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Inauguration Adress By: John F. Kennedy. Karla Brun 4 th block H. English 2 April 8, 2013. Background Information. John F. Kennedy was born in Brookline, Missouri in May 29, 1917.

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inauguration adress by john f kennedy

Inauguration AdressBy: John F. Kennedy

Karla Brun

4th block

H. English 2

April 8, 2013

background information
Background Information
  • John F. Kennedy was born in Brookline, Missouri in May 29, 1917.
  • John F. Kennedy was the 35th president in the United States in office serving during January 20, 1961 – November 22, 1963.
  • He was first person born in the 20th century to serve as president.
  • One of his major acts during his presidency was the African-American Civil Rights Movement, and early stages of the Vietnam War.
  • Kennedy was assassinated on November 22, 1963.
video of speech
Video of Speech
  • http://www.youtube.com/watch?v=4phB-rRjYQw
soapstone subject
Soapstone – Subject
  • SUBJECT: JFK goal with this speech was let America know that this is a new beginning for society as well as a change by welcoming in the 20th century. As JFK said in his speech…..
  • “Let the word go forth from this time and place, to friend and foe alike, that the torch has been passed to a new generation of Americans—born in this century, tempered by war, disciplined by a hard and bitter peace, proud of our ancient heritage”
soapstone occasion
Soapstone – Occasion
  • OCCASION- The occasion for this speech was JFK speaking to America as well as the rest of the world as the new president of the United States.
  • The day he was giving his Inaugural Address was on January 20th, 1961.
soapstone audience
Soapstone – Audience
  • AUDIENCE- The audience was America as a whole, but I also think that this speech was geared also towards the rest of the world.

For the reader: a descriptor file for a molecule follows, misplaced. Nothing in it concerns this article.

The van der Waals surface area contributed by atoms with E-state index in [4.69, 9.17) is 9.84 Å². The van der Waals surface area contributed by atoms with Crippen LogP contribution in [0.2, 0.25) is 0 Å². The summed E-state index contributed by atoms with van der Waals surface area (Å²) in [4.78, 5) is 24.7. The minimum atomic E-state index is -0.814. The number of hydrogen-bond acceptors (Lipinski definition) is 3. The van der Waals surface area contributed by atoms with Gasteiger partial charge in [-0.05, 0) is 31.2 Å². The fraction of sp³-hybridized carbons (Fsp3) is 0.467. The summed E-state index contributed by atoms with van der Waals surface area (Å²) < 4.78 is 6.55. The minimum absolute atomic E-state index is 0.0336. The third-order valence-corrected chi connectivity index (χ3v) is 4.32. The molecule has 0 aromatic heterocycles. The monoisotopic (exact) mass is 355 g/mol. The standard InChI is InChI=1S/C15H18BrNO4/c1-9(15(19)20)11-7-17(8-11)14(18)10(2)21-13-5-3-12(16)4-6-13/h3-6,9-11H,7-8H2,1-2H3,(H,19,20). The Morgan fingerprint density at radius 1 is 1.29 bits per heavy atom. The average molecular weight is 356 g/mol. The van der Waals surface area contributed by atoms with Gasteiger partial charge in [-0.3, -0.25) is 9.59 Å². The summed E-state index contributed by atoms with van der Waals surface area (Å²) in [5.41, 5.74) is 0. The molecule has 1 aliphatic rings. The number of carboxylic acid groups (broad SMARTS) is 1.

• But there were many occasion where JFK would mention the rest of the world as well, for example… “My fellow citizens of the world: ask not what America will do for you, but what together we can do for the freedom of man.”
soapstone purpose
Soapstone – Purpose
  • PURPOSE- The purpose of the speech was to accept and show America what his plans for the future of him as president will be like, as well as attempt to show America what kind of country we are and how we can unify by not only helping America as whole but the rest of the world.
  • One of the my favorite quotes of JFK said to show the audience what he wants to do for the rest of the world is “If a free society cannot help the many who are poor, it cannot save the few who are rich.”
soapstone speaker
Soapstone – Speaker
  • SPEAKER- The speaker is John F. Kennedy, the 35th president of the United states.
  • He not only influenced and helped but also inspired America and many people around the world.
soapstone tone
Soapstone – Tone
  • TONE- JFK’s tone through out the whole speech was hopeful, inspiring, powerful.
analysis paraphrases
Analysis – Paraphrases
  • Let every nation know, whether it wishes us well or ill, that we shall pay any price, bear any burden, meet any hardship, support any friend, oppose any foe, in order to assure the survival and the success of liberty. This much we pledge—and more.
  • This paragraph support an idea of what the president wants to overcome in his term. He states that whatever burden they come across, whatever hardship they meet, he will maintain this country in liberty and free. This shows the audience that he will attempt to overcome whatever obstacle as president.
analysis paraphrases1
Analysis – Paraphrases
  • And so, my fellow Americans: ask not what your country can do for you—ask what you can do for your country.